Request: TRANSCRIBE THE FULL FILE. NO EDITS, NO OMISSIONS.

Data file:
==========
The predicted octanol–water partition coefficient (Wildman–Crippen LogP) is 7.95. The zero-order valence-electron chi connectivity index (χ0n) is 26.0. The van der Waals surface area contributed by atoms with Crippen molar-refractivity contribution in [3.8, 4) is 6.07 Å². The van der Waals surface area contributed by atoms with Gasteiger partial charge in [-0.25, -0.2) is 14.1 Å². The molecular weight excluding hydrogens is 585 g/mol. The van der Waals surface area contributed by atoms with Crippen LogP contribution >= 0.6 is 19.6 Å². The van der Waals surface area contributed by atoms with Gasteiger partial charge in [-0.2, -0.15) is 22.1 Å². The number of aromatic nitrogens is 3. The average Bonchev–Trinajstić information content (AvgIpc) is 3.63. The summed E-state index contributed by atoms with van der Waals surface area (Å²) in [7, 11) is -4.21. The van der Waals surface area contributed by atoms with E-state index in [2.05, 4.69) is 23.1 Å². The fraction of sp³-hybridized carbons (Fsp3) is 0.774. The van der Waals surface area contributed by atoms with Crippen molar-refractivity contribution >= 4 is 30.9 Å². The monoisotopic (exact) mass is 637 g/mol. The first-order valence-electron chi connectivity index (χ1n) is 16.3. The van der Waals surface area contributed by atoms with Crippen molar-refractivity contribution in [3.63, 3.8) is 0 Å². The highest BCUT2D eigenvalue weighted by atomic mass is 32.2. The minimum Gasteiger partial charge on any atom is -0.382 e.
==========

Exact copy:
The predicted octanol–water partition coefficient (Wildman–Crippen LogP) is 7.95. The zero-order valence-electron chi connectivity index (χ0n) is 26.0. The van der Waals surface area contributed by atoms with Crippen molar-refractivity contribution in [3.8, 4) is 6.07 Å². The van der Waals surface area contributed by atoms with Gasteiger partial charge in [-0.25, -0.2) is 14.1 Å². The molecular weight excluding hydrogens is 585 g/mol. The van der Waals surface area contributed by atoms with Crippen LogP contribution >= 0.6 is 19.6 Å². The van der Waals surface area contributed by atoms with Gasteiger partial charge in [-0.2, -0.15) is 22.1 Å². The number of aromatic nitrogens is 3. The average Bonchev–Trinajstić information content (AvgIpc) is 3.63. The summed E-state index contributed by atoms with van der Waals surface area (Å²) in [7, 11) is -4.21. The van der Waals surface area contributed by atoms with E-state index in [2.05, 4.69) is 23.1 Å². The fraction of sp³-hybridized carbons (Fsp3) is 0.774. The van der Waals surface area contributed by atoms with Crippen molar-refractivity contribution >= 4 is 30.9 Å². The monoisotopic (exact) mass is 637 g/mol. The first-order valence-electron chi connectivity index (χ1n) is 16.3. The van der Waals surface area contributed by atoms with Crippen molar-refractivity contribution in [3.63, 3.8) is 0 Å². The highest BCUT2D eigenvalue weighted by atomic mass is 32.2. The minimum Gasteiger partial charge on any atom is -0.382 e.